When The Words Won’t Come

This blog is about the dreaded writer’s block. We all suffer from it. Of course we don’t suffer all at the same time, but we do suffer from it. You’ll be writing and without warning. There. Are. No. More. Words. There are several reasons why you will run out of words like that.

The first is that you are worrying about something else, or someone else. That happens. It can also happen when you are forcing the action in a scene. Your unconscious mind is trying to tell you something here. That’s a clue to the problem. The scene isn’t working so your mind is telling you that by withholding words. This will also happen when you are taking the story in the wrong direction.

Fear not. There are things you can do. When the words slow down or stop coming at all, read what you have written. Try rewriting the scene from another point of view. Check to see who’s in the scene. Do you have a character that’s receded into the background? They are in the scene but not doing or saying anything. Try giving them something to do or say. This may help the scene along. If this doesn’t work, try reading a few scenes up to the problem scene. Sometimes we can veer off the story into a tangent line without even realizing it. It’s possible the scene doesn’t even belong in the story. Have a friend read the story so far. If they ask why that scene was there, that’s a clue that it doesn’t belong. Delete it and the words will flow again.

If the scene does belong in the story, brainstorm ideas for it. Have a character pour a cup of coffee, get a glass of water, or take something out of the fridge, water plants, anything. Sometimes that’s all you need to make a scene work. Ask yourself the five journalism questions about the scene. Who is in the scene? What happens in the scene? When does the scene take place? Where is the action happening? How does the scene advance the story? The answers to those questions can often get the words flowing again.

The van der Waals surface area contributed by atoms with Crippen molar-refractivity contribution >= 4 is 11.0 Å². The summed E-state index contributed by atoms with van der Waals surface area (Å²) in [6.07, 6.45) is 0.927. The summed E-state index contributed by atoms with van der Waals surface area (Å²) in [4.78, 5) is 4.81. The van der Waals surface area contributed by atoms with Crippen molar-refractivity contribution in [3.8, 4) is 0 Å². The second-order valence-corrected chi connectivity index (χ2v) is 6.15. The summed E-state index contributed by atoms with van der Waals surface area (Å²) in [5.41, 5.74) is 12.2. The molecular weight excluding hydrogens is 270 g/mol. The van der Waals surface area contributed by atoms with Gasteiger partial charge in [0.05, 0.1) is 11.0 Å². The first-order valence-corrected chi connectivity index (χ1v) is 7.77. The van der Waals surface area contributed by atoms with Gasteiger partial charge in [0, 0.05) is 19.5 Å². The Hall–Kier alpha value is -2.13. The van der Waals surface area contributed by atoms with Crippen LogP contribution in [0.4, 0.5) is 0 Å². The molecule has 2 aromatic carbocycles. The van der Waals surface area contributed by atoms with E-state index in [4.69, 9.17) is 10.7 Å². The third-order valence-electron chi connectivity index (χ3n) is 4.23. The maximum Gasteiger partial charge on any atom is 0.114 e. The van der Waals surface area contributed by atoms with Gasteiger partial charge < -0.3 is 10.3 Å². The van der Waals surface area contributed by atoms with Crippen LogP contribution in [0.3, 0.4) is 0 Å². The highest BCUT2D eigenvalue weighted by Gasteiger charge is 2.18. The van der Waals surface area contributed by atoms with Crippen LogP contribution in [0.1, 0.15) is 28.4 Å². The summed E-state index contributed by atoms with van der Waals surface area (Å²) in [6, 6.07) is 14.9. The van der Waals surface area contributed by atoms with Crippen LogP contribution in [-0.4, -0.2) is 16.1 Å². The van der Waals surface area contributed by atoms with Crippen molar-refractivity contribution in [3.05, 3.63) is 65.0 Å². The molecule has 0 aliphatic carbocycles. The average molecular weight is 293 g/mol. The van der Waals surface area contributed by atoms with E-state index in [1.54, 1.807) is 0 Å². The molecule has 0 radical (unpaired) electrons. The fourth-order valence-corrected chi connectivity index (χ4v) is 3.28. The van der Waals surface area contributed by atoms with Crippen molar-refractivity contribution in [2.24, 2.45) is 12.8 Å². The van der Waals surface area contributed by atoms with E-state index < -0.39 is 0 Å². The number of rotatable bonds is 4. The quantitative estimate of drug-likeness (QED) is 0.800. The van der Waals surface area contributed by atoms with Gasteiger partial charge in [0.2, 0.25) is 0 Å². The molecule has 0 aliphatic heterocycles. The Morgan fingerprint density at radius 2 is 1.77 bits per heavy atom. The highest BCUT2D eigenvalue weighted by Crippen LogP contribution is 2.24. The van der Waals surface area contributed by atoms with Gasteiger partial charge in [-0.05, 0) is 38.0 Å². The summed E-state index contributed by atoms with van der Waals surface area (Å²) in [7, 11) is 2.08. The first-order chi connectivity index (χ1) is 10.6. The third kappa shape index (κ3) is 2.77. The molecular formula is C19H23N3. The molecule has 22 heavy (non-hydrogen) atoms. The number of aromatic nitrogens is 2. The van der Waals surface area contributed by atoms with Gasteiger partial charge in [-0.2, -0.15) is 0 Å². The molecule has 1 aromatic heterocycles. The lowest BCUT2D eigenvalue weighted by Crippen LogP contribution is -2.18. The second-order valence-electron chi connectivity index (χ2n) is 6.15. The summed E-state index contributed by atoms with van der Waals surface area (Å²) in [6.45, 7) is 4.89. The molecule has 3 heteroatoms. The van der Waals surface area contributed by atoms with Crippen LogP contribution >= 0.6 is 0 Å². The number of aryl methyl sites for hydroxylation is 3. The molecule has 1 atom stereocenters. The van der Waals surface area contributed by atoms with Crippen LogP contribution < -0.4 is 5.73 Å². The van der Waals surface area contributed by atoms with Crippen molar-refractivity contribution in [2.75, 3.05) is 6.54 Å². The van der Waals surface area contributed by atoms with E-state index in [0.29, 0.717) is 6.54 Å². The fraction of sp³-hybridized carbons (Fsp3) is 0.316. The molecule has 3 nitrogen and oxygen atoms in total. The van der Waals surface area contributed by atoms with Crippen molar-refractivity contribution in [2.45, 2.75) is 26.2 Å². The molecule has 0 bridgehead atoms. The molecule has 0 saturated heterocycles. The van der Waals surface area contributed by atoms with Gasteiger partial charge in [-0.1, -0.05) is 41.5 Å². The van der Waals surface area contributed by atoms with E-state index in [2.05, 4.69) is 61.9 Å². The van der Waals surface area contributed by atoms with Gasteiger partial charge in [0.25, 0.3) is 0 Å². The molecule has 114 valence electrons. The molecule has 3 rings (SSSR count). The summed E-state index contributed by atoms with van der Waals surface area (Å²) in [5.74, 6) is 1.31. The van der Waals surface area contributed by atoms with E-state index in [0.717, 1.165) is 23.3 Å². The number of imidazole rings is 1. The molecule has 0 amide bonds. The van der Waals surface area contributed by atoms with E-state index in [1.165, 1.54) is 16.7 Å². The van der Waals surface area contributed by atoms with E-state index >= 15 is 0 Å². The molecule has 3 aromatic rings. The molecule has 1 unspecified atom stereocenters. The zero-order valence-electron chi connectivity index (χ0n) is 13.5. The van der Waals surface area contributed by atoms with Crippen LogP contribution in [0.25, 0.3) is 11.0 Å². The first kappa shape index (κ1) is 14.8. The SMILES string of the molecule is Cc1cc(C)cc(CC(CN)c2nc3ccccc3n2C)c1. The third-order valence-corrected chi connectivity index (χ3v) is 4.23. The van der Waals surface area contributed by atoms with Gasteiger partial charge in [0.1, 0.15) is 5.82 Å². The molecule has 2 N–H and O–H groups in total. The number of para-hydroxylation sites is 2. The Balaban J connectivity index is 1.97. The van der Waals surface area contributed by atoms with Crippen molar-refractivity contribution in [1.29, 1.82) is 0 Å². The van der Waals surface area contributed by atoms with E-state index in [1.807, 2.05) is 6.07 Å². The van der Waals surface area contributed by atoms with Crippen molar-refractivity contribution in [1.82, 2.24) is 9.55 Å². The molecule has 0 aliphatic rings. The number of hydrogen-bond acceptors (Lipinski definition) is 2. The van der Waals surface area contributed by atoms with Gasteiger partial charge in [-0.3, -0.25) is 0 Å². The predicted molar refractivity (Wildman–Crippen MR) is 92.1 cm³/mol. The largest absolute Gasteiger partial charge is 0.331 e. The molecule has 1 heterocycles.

Another thing to try is to sit and meditate for a few minutes. Let your mind wander off wherever it wants to go. Go out for a walk. Sometimes the body demands attention, like a toddler tugging at its mother’s arm. Deal with the thing your body needs then come back to the writing. The words should flow then.

When all else fails, you can take a day off from writing and do other things. Work on a different project. If you are like me, you have several writing projects in progress. Work on a different one. Sleep on it. Let your unconscious mind have a crack at it. Discuss the issue with friends, relatives, or other writers.

The point here is that writer’s block is a signal that something isn’t quite right. Find out what that something is and your block will go away.


I am not one who is comfortable talking about myself but here goes. I enjoy writing, family history, and reading. I decided to do this blog because I wanted to try something new. I decided to make it a weekly blog because I wasn't sure that I could keep up with a daily one, and monthly seemed like I was writing a magazine. I think I did ok with my choices. You'll notice that there are not a lot of graphics on my site. That's because there are graphics plastered everywhere on the Internet and those sites sometimes take forever to load. This blog is a place where you can kick back, relax and be ready to be amused. At least I hope I willbamuse you. This blog is on a variety of subjects from my ficitional cat agency, the FFL, which is monthly, to instructional blogs to editorials, which are my opinions only. I admit that I don't know everything and could be wrong -- I frequently am. Now, stop reading about me and read what I have to say!

Tagged with: , , , , , ,
Posted in General Opinion, Writing Techniques

Leave a Reply

Fill in your details below or click an icon to log in:

WordPress.com Logo

You are commenting using your WordPress.com account. Log Out /  Change )

Facebook photo

You are commenting using your Facebook account. Log Out /  Change )

Connecting to %s


Enter your email address to subscribe to this blog and receive notifications of new posts by email.

Join 250 other subscribers
© Lisa Hendrickson and Pebblepup's Writing Den, 2010-2017. Unauthorized use and/or duplication of this material without express and written permission from this site’s author and/or owner is strictly prohibited. Excerpts and links may be used, provided that full and clear credit is given to Lisa Hendrickson and Pebblepup's Writing Den with appropriate and specific direction to the original content.
%d bloggers like this: